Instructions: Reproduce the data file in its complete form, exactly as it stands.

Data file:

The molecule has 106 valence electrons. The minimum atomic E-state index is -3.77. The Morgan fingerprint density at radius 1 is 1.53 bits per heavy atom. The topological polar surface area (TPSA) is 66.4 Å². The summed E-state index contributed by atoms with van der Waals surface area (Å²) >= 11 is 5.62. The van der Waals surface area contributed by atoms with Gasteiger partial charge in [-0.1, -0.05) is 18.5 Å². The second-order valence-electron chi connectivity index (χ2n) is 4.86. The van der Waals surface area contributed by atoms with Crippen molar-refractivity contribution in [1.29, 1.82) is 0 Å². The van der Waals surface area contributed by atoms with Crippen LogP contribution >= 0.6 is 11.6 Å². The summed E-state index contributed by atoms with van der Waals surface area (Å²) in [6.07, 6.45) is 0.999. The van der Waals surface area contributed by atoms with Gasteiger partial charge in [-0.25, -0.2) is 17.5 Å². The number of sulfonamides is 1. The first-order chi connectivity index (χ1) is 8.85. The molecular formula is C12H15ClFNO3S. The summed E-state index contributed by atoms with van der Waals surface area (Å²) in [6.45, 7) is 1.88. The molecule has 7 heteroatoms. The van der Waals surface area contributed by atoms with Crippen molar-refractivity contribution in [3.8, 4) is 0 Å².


The molecule has 106 valence electrons. The minimum atomic E-state index is -3.77. The Morgan fingerprint density at radius 1 is 1.53 bits per heavy atom. The topological polar surface area (TPSA) is 66.4 Å². The summed E-state index contributed by atoms with van der Waals surface area (Å²) >= 11 is 5.62. The van der Waals surface area contributed by atoms with Gasteiger partial charge in [-0.1, -0.05) is 18.5 Å². The second-order valence-electron chi connectivity index (χ2n) is 4.86. The van der Waals surface area contributed by atoms with Crippen molar-refractivity contribution in [1.29, 1.82) is 0 Å². The van der Waals surface area contributed by atoms with Crippen LogP contribution >= 0.6 is 11.6 Å². The summed E-state index contributed by atoms with van der Waals surface area (Å²) in [6.07, 6.45) is 0.999. The van der Waals surface area contributed by atoms with Gasteiger partial charge in [-0.25, -0.2) is 17.5 Å². The number of sulfonamides is 1. The first-order chi connectivity index (χ1) is 8.85. The molecular formula is C12H15ClFNO3S. The summed E-state index contributed by atoms with van der Waals surface area (Å²) in [6.45, 7) is 1.88. The molecule has 7 heteroatoms. The van der Waals surface area contributed by atoms with Crippen molar-refractivity contribution in [3.8, 4) is 0 Å².